Schnyder and Turi state that “multiple studies have reported far larger experiences” (2–4), taking issue with our statement that large postapproval studies with these devices were lacking. At the time of submission for publication, our analysis of 6,408 interventional procedures was indeed the only large experience with >500 ACDs investigating femoral access complications after PCI; the three referenced single-center studies were published afterward. Regardless, these subsequent experiences largely support our findings.
In the observational study by Cura et al. (2)comparing the outcomes of manual compression with ACDs in 2,918 patients, the suture-based device was associated with increased rates of vascular access site infections (0.5% vs. 0%) and need for surgery (1.0% vs. 0.4%) compared with manual compression, while both suture and collagen plug ACDs resulted in increased rates of retroperitoneal hematoma (despite the institutional requirement for femoral angiograms before device usage), and a trend toward doubling of the rate of access site–related blood transfusions. In the 3,699-patient quality control study of Carey et al. (3), compared with manual compression the collagen plug devices resulted in greater rates of major vascular complications and hospital readmission, whereas both collagen plug and suture-based ACDs increased rates of infection.
Finally, Schnyder and Turi reference the 930-patient study of Balzer et al. (4), in which a suture-based closure device was used in all patients, with no control group. Technical success was achieved in only 92% of patients, and a relatively high rate of patients (7.0%) had an access site complication, including a 4.1% incidence of large hematomas (>6 cm). They described a learning curve for technical success extending beyond 350 treated patients (although it is unclear how many operators performed these procedures, and whether or not the rate of complications decreased with experience in concert with rising device hemostasis rates). In any event, one can question the wisdom of using a costly device to replace something as simple and effective as manual compression if >350 procedures are required for mastery!
Thus, the bulk of data(not rhetoric) generated to date supports the contention that vascular closure devices may increase complications in patients undergoing percutaneous interventional procedures. Certainly, no studies exist to suggest that complications are decreasedwith these devices. Given the fact that ACDs are used primarily for patient comfort (or more rapid ambulation, although the potential economic gains from early discharge in this regard have not been realized owing to insurance requirements of an overnight stay after PCI for full reimbursement), and add significant capital cost to an already extended healthcare budget, we question whether closure devices should be used in most post-PCI patients prior to demonstration of their safety in an adequately powered postmarket registry study. In this regard we are concerned that Schnyder and Turi, based on no firm academic footing, “use these devices after percutaneous intervention in nearly 100% of … cases” and feel that further recommendations “should await the results of prospective, randomized studies.” While the call for randomized controlled studies can never be criticized, Schnyder and Turi are no doubt aware that such a trial, designed to show noninferiority in vascular complications between manual compression and ACDs with a relative delta of 20%, would require enrollment of >8,000 patients, and will thus never be performed. Moreover, though this is not the first time the researchers have been critical of other investigators’ work in this field (5), to our knowledge they have not reported their own patient outcomes with and without closure devices, which would be welcome.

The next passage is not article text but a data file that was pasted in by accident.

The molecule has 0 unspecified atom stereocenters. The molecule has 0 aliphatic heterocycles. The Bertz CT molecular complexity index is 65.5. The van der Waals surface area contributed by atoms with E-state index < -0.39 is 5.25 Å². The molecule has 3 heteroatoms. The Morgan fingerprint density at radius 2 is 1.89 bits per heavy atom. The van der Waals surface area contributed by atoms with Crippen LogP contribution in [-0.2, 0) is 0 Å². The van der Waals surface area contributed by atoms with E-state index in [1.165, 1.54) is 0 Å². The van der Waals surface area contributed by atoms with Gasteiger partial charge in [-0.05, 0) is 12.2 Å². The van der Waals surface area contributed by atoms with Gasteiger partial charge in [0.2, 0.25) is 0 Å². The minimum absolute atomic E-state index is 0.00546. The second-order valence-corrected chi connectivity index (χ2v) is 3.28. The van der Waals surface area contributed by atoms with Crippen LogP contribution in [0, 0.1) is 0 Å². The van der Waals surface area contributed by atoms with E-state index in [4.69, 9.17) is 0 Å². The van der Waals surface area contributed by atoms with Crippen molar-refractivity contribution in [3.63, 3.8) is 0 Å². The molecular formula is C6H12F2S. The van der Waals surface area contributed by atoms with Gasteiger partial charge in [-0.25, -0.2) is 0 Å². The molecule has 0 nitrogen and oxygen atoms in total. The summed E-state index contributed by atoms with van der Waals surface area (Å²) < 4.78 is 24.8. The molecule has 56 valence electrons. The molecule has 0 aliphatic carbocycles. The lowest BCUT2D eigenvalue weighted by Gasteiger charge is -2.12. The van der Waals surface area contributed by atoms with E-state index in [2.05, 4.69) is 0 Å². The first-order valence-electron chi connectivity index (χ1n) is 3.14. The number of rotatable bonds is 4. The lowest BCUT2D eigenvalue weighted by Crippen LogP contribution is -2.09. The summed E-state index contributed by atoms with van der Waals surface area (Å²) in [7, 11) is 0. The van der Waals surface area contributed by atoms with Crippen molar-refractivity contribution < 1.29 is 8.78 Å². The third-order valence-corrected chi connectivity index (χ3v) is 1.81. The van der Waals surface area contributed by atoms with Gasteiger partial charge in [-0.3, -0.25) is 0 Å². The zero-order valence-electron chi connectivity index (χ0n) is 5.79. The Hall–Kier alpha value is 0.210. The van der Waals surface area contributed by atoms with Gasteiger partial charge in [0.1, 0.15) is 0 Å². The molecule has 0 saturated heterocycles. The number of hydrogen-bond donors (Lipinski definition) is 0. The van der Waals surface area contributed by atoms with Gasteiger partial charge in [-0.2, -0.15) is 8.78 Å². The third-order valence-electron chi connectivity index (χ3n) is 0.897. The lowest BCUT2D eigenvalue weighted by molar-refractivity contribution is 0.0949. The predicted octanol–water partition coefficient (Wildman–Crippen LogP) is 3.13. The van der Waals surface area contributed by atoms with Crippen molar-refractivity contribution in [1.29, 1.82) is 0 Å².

In the final analysis, in the interest of our patients we must not succumb to the hazards of anecdotal medicine or the lure of the latest and greatest drug or device. For this reason the results of all credible large-scale postmarket studies, whether prospective, retrospective, case-controlled or registry-based, must be seriously considered by the thoughtful operator in light of the physician’s Hippokratic oath—primum non nocere—first, do no harm. A few additional hours of patient comfort or nursing convenience does not justify even a 1% increase in the rate of septic endarteritis, large hematoma, or the need for blood transfusion or vascular surgical repair. Even the Food and Drug Administration, the unconditional guardian of the public health, realizes the limitations inherent in the best intentioned premarket studies, and thus the need for vigorous postmarket surveillance (6). We remain hopeful that with increasing operator experience and technical device evolution the promise of ACDs will be realized, and we implore the collaboration of our physician–scientist, regulatory and industry partners to obtain confirmatory evidence.
- American College of Cardiology Foundation
- Dangas G,
- Mehran R,
- Kokolis S,